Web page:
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Dis-Unified Communications

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The trouble with unified communications is that for the most part, there is nothing very unified about it.


Instead, most vendors sell a core system that requires all kinds of add-on packages in order to work. There's no better example than the unified communications offerings from Microsoft and Cisco, which require a fair amount of consulting expertise to deploy and even more expertise to keep working.


Worse yet, most IT organizations don't really have a firm handle on which features in the communications system that users really want. And that makes it hard to figure out which features to deploy. Nobody wants to deploy a particular piece of software only to discover that nobody uses it. So many IT organizations take a piecemeal approach, in which they deploy some basic elements, such as instant messaging, without every really unifying their communications.


Part of this problem stems from the way IT-centric companies think about software. The basic assumption being made is that the customer is trying to buy unified communications software, when in reality the customer wants to buy a phone system that has a lot of new features that facilitate collaboration.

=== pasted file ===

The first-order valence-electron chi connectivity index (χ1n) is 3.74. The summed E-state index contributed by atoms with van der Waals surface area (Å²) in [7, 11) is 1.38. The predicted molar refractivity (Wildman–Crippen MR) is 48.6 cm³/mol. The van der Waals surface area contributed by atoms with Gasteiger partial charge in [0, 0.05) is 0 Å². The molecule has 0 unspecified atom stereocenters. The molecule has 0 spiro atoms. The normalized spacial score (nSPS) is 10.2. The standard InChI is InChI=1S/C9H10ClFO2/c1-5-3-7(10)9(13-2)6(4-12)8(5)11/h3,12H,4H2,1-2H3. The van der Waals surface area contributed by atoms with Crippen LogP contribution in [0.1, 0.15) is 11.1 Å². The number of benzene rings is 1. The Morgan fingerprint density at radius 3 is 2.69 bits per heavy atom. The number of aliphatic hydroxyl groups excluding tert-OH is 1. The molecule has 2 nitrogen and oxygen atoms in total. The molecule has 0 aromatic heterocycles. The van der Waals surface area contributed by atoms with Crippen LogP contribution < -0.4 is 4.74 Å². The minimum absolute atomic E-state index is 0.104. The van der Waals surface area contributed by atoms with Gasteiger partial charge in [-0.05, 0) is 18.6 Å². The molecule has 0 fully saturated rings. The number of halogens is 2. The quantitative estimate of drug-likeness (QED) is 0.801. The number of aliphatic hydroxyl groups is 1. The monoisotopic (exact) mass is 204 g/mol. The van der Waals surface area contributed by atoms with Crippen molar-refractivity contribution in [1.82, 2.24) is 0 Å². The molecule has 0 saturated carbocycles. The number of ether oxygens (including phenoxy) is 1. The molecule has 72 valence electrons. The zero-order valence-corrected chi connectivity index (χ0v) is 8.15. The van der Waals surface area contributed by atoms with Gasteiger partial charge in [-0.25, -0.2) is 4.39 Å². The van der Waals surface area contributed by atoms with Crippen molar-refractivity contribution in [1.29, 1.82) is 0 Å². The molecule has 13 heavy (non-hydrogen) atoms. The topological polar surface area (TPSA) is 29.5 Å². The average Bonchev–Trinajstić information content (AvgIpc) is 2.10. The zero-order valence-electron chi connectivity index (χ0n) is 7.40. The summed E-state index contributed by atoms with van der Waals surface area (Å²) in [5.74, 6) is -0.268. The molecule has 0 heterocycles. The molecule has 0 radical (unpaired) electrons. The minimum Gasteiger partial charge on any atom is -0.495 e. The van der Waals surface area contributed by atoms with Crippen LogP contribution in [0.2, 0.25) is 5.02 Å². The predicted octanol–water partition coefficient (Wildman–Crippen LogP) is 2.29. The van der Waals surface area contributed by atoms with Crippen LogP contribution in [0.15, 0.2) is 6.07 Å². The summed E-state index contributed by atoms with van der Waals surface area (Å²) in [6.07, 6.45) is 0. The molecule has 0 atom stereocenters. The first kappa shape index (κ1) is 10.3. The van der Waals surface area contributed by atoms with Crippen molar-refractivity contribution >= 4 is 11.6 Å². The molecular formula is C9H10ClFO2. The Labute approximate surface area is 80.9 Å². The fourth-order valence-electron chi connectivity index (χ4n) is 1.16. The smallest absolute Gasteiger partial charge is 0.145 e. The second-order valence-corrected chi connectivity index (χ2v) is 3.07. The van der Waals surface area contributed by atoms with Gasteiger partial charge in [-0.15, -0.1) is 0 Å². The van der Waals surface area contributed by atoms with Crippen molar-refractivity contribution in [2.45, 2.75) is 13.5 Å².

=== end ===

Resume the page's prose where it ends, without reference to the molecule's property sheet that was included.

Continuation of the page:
This approach seems to account for why vendors such as Shoretel are picking up market share during an economic downturn in the face of major competition from Avaya, Cisco, Microsoft and others. Instead of selling a lot of complex software, the Shoretel system comes with most of the unified communications software bundled with the IP phone system. Users can then discover at their leisure which features they want to use, rather than having IT people guess what to deploy. As anybody who has managed a phone system can attest, there's a wide variation in the chosen features that different people master. So the better part of valor is to make every feature easily discoverable in a way that requires the least IT intervention.


With its latest round of unified communications offerings, Cisco is making some shifts to emphasize interoperability with other systems. But by and large Cisco still thinks about communications like a networking vendor rather than a phone company. And although the phone service may be delivered over the network, what companies are really buying is not a network, but the ability to better communicate.

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